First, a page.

How to equitably split without rancorous outcome

1 Reply

Situation

  • Bought a house with my brother 6/15/2018 for $273k on 15yr mortgage. ($265k + closing costs of $8k.) We each put down $25k cash.
  • We each paid in $500/mo. Payments from renters covered the rest of the mortgage and utilities, which came out of joint account.
  • Equity is now ≈$75k
  • Property now valued at ≈$290k
  • Due to marriage, brother wants to buy out my half at the end of December, which he's pretty adamant about. I was planning to eventually move out, but was thinking closer to 3~5 years, rather than 1.5. I'd just as soon keep things amicable, so moving now is probably best...
  • Extra backstory: This puts me in a bad position for a number of reasons, including mounting medical debt and lack of jobs: I just left my job due unethical upper management, and my wife can't currently work due to illness. I expect to find a job soon. I'm transitioning from ESL teaching to property management, so looking for entry-level assistant property management jobs after finishing up Assisted Housing Manager class (Section 8). I'm hoping this will give me a solid pay check and practical experience to eventually buy and manage some of my own properties within the next 5 years). Fortunately we can probably stay with an aunt till we find a new place.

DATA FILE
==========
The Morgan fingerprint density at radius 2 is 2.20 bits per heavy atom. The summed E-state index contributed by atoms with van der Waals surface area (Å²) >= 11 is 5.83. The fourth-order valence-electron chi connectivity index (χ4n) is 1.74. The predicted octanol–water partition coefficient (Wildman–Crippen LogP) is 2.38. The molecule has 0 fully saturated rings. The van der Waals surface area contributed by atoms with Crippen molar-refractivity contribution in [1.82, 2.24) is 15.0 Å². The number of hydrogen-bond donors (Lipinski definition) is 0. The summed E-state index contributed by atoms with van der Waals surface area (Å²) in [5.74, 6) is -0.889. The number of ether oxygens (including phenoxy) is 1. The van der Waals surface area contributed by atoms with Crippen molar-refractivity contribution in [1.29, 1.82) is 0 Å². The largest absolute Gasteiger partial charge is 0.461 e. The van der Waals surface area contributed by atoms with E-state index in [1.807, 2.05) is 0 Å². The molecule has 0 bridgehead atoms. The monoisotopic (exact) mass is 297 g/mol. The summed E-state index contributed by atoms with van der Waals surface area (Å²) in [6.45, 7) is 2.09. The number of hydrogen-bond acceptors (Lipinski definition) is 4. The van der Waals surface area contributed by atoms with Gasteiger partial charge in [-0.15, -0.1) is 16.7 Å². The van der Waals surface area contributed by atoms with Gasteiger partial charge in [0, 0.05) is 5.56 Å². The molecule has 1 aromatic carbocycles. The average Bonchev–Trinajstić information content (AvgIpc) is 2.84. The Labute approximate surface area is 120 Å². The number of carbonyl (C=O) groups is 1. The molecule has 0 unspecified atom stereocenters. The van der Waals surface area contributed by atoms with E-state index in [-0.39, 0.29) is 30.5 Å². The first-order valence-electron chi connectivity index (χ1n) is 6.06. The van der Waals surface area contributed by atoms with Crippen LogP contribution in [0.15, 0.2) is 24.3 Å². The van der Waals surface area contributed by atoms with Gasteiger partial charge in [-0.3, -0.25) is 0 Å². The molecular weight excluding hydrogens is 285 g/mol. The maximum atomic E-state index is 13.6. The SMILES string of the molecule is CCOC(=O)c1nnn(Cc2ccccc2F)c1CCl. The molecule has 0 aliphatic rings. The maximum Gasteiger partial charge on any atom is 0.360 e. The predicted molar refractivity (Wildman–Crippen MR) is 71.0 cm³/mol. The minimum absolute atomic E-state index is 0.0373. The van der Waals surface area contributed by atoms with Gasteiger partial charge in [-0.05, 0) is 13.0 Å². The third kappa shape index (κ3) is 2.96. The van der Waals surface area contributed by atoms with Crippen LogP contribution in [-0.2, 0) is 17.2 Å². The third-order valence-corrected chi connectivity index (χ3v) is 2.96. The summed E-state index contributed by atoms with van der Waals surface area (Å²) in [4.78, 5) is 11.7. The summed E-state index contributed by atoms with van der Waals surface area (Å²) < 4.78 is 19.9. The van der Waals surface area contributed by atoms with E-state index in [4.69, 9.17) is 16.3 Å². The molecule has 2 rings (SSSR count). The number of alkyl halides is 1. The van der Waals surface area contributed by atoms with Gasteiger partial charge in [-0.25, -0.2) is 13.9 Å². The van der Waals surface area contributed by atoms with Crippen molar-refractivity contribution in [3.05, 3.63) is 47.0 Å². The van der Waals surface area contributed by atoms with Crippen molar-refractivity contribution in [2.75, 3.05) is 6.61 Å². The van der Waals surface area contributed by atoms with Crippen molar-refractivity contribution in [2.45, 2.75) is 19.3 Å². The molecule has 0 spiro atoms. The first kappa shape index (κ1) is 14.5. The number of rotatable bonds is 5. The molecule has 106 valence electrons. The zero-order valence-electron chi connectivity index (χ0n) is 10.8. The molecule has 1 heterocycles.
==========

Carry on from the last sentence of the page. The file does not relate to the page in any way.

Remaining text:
Questions

  1. What is an equitable way to split this?
    1. Just split equity 50/50 and call it a day?
    2. Split things in a way that takes into account other aspects of the situation: closing costs, loss of 1st time buyer advantages, capital gains issues, etc.? These may be non-issues or petty considerations, but I don't know enough about them to know their import.
  2. Since I've only owned/lived in this home for 1.5 years, this would mean capital gains would be an issue, right? Is a 1031 exchange possible? How would I take these things into account on splitting things equitably?

I'm very new at all this, so sorry if these are very basic questions. Thanks for any advice or suggestions you might have.

      Because it is such a close family member and a relatively small amount you'd lose in capital gains etc. I might bring them up but leave with 50% of the equity if it meant preserving the relationship.